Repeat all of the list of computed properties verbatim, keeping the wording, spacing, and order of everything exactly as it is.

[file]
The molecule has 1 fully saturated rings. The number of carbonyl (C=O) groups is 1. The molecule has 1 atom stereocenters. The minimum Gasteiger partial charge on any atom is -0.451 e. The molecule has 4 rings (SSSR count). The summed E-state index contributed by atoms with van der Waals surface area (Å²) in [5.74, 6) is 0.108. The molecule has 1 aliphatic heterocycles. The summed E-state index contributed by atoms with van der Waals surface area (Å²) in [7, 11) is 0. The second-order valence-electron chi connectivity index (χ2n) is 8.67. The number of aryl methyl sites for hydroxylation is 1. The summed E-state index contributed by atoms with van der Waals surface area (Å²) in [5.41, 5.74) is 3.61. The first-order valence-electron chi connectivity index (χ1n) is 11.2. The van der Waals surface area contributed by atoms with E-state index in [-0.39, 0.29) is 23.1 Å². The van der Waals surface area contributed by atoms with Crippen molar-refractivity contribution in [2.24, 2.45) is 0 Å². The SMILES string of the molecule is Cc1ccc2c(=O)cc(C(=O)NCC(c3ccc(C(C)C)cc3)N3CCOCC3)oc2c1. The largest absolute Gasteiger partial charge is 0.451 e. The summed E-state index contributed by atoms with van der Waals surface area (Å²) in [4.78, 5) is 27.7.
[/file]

The molecule has 1 fully saturated rings. The number of carbonyl (C=O) groups is 1. The molecule has 1 atom stereocenters. The minimum Gasteiger partial charge on any atom is -0.451 e. The molecule has 4 rings (SSSR count). The summed E-state index contributed by atoms with van der Waals surface area (Å²) in [5.74, 6) is 0.108. The molecule has 1 aliphatic heterocycles. The summed E-state index contributed by atoms with van der Waals surface area (Å²) in [7, 11) is 0. The second-order valence-electron chi connectivity index (χ2n) is 8.67. The number of aryl methyl sites for hydroxylation is 1. The summed E-state index contributed by atoms with van der Waals surface area (Å²) in [5.41, 5.74) is 3.61. The first-order valence-electron chi connectivity index (χ1n) is 11.2. The van der Waals surface area contributed by atoms with E-state index in [-0.39, 0.29) is 23.1 Å². The van der Waals surface area contributed by atoms with Crippen molar-refractivity contribution in [2.24, 2.45) is 0 Å². The SMILES string of the molecule is Cc1ccc2c(=O)cc(C(=O)NCC(c3ccc(C(C)C)cc3)N3CCOCC3)oc2c1. The largest absolute Gasteiger partial charge is 0.451 e. The summed E-state index contributed by atoms with van der Waals surface area (Å²) in [4.78, 5) is 27.7.